Diving may be the island’s number one draw, but there’s a lot more to see and do on Bonaire, both on land and on the water.
You’ll see a lot of dive gear coming out of baggage claim at Bonaire’s airport, and all along the coastal road, pickups loaded with scuba tanks sit parked near favorite shore-entry points. Even the license plates proclaim “Divers Paradise.” But what if you don’t have the urge to submerge? Or are looking for something to do after touring the reefs? Sure, you can choose a beach lounge and a cool drink, but don’t settle in just yet, because adventure awaits.
Neighboring Aruba was the first Caribbean island to become a windsurfing hot spot. But much of the action has shifted to Bonaire, where the waters of Lac Bay are swept by easterly trades, but protected from pounding surf. The epicenter of sailing action is Jibe City, where first-timers just learning to water start can mingle with some of the world’s best freestyle riders.
Bonaire’s strong, steady trade winds are ideal for the high-flying sport of kiteboarding. The hot spot for kiting is along the island’s southwestern shore at Atlantis Beach. Offshore winds and calm near-shore waters allow beginners to practice their starts without fear of being driven onto a lee shore, while experts stage screaming exhibition reaches and high-flying tricks within camera distance of the beach’s iconic surf shack.
The best hiking in Bonaire’s arid interior is at Washington Slagbaai National Park, which covers the entire northern end of the island. The two-mile climb up Mount Brandeis begins with a well-worn path, but ends as a scramble over boulders for a dramatic, wind-swept view of the island. At 780 feet, it’s the island’s tallest point. There are several other less taxing but equally memorable hiking paths in the park, including a coastal trail that leads to a spouting blow hole on surf-washed windward cliffs.
The SUP craze hasn’t missed Bonaire, and two of the island’s early adopters, Roan Jaspars and Frederick Vloeberghs now offer rentals, lessons and guided tours at SUP Bonaire. If you are paddling on Lac Bay, you can avoid the wind by plying the sheltered mangrove channels. But more often, tours and lessons launch from the calmer western shoreline, where you can enjoy solitude down by the Slave Huts or tour Kralendijk’s waterfront. On lighter wind days, the duo will lead trips across the channel to uninhabited Kline Bonaire.
No visitor to Bonaire should miss a chance to watch the pink flamingos wade in the shallows of Goto Lake or the Pekelmeer salt pans. If you are really into species identification, you can delve deeper by seeking out the more than 200 types of sea, shore and land birds that either call the island home or stop by during annual migrations. Local ornithologist Jerry Ligon leads tours for both novice watchers and avid ornithologists.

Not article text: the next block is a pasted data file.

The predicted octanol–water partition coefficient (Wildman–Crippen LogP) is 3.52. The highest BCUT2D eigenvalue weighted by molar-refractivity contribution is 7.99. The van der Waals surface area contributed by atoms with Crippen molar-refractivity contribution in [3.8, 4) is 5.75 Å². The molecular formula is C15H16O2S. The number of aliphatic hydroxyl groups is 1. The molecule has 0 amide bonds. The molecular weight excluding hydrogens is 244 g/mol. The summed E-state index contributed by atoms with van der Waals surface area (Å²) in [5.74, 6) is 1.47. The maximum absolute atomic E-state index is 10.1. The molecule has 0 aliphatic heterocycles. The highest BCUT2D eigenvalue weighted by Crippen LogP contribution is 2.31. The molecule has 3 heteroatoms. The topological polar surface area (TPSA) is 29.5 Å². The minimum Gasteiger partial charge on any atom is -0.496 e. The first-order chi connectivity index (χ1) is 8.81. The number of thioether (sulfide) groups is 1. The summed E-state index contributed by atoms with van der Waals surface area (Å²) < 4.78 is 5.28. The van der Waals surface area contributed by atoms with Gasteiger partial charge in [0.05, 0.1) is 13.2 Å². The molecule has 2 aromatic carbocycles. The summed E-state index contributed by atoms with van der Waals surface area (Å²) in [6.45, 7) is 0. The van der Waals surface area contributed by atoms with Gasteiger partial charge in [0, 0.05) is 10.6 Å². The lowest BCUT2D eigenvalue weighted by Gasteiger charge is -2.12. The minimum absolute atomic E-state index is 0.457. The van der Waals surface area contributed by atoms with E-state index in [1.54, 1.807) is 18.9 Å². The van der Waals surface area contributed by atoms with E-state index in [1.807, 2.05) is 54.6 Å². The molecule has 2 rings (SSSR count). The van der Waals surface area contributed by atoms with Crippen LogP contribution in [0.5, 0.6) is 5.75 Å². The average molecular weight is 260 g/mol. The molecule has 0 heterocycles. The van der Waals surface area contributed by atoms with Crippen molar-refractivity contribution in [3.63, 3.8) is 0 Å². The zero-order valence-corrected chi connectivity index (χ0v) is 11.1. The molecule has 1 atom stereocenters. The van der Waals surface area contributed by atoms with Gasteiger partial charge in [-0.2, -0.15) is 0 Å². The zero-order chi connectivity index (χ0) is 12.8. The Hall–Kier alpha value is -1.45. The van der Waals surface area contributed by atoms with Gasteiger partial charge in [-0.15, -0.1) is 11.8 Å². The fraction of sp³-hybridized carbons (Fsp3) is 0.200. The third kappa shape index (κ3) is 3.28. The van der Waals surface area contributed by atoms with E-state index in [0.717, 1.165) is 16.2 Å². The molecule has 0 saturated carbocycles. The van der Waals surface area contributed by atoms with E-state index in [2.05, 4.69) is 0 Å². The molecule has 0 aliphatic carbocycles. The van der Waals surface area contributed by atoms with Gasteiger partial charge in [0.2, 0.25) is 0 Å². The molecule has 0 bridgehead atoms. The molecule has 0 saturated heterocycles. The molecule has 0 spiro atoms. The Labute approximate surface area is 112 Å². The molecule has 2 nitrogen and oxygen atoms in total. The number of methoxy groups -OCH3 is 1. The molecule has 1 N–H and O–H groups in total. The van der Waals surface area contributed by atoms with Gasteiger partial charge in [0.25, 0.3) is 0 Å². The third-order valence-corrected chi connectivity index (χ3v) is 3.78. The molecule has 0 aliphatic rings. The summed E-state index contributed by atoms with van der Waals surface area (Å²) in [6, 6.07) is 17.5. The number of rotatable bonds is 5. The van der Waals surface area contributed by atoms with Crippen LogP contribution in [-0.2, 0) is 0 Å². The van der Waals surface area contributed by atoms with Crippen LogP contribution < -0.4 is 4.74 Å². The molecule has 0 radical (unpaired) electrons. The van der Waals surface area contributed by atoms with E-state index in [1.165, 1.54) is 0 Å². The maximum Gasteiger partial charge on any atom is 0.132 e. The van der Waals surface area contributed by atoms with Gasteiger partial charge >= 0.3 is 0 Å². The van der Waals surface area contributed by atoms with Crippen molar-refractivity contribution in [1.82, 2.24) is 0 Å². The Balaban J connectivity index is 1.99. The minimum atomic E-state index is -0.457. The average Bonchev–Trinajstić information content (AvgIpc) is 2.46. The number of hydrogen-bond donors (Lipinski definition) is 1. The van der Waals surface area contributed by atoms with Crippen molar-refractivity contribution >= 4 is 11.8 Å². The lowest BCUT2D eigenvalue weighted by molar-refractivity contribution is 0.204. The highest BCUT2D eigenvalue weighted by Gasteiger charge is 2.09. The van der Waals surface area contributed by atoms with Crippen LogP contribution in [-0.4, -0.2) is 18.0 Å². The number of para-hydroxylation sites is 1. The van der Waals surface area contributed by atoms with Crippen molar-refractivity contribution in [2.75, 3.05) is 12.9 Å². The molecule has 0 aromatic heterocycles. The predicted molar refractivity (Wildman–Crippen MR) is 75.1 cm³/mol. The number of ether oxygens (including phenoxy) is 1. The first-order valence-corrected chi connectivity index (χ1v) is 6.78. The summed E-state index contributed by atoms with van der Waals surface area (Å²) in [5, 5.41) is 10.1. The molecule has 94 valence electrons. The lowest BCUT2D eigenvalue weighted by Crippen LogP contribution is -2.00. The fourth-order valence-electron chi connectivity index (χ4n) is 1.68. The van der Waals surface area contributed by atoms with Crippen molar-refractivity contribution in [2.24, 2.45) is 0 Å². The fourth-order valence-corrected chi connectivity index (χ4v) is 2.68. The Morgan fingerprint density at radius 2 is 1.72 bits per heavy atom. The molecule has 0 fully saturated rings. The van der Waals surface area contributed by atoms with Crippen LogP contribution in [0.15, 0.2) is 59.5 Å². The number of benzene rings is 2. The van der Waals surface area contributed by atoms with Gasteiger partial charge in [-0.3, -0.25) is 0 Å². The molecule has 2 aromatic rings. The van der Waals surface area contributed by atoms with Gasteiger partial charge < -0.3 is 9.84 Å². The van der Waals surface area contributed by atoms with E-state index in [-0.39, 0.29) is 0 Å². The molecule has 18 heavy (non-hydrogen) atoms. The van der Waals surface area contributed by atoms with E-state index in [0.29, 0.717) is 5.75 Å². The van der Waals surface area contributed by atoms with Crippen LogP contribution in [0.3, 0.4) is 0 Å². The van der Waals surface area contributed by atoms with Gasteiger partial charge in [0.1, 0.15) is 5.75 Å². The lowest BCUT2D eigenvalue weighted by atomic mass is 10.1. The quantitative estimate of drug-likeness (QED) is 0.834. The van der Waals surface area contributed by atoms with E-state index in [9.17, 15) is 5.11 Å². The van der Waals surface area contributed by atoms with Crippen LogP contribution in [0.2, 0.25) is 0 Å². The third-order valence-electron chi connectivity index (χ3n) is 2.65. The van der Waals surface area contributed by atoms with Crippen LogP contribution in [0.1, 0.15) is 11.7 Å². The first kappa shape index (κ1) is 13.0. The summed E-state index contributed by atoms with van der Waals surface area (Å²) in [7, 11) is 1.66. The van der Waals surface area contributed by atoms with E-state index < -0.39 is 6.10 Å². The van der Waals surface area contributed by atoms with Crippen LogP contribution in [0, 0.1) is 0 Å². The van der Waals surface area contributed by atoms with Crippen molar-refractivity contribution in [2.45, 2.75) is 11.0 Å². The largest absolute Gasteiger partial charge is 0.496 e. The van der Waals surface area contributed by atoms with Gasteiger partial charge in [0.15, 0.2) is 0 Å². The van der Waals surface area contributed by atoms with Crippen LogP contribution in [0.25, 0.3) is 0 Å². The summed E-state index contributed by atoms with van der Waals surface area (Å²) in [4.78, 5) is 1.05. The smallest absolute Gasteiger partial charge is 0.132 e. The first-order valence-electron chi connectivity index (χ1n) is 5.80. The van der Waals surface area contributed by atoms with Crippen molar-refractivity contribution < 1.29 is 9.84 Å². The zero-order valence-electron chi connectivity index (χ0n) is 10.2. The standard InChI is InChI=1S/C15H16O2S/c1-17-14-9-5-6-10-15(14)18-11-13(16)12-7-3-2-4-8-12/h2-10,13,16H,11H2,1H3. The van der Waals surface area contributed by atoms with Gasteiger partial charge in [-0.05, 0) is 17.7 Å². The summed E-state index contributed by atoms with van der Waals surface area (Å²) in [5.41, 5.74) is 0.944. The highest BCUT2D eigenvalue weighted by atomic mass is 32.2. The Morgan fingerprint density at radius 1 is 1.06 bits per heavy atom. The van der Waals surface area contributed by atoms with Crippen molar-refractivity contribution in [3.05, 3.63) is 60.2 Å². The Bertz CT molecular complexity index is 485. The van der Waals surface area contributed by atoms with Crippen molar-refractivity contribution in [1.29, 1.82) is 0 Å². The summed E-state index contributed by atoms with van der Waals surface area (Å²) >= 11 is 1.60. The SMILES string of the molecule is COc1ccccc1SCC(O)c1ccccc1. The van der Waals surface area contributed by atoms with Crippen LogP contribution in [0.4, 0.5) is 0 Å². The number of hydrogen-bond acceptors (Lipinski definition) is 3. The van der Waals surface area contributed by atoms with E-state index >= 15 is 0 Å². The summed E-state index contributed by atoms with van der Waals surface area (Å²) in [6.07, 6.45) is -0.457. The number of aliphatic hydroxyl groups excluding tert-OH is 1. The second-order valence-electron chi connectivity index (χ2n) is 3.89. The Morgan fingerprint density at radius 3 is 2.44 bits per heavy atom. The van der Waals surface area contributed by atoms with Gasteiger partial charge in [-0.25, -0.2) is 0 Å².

Bonaire offers something for all breeds of pedal-pushers. Caribbean Sports rents classic Dutch-style urban cycles for casual rides around town, or mountain bikes that are ready to take on the island’s challenging single track. For an adventurous but still comfortable in-between, head to Washington Slagbaai National Park for a day of cycling the unpaved loop road, with stops at some of the hidden coves and beaches.
Paddling excursions can be launched from most any place on the island’s western shore, and “kayak snorkeling” with clear-bottomed boats provides a different twist on a shoreline tour. The island’s favorite paddling adventure takes place in the mangrove channels in the northern end of Lac Bay, where nature tours begin at the Mangrove Information Center and wind through narrow, shaded waterways before emerging into the bright sunshine of the bay.
Bonaire’s limestone substrate is riddled with caves. But visits to these subterranean chambers require one to engage in “wild caving,” meaning no handrails, footpaths or built-in lighting. If you are in reasonable physical shape and don’t mind getting a bit dirty, this might be for you. One signature cave tour includes an underground snorkel trip in a clear-water pool.
The blue waters surrounding Bonaire are fertile ground for a big game- fishing trip. For more than three decades, the man to charter for an angling success has been Capt. Chris Morkos. Whether it’s trolling for billfish and mahimahi, light-tackle plugging on the reefs or bottom fishing, his 42-foot twin-engine Piscatur is equal to the mission. For inshore action, Morkos can also set you up for catching outsized bonefish and permit on the flats.
A day sail is a great way to see Bonaire’s coastline, hop over to Kline Bonaire or stage a longer voyage to visit the northern coves of the national park. The sailing catamaran Mushi Mushi is a good choice; its twin hull configuration is both stable and spacious. Even landlubbers can enjoy these passages because the sailing is done on the calmer, protected waters along the island’s west coast. Sunset sails are also a popular option.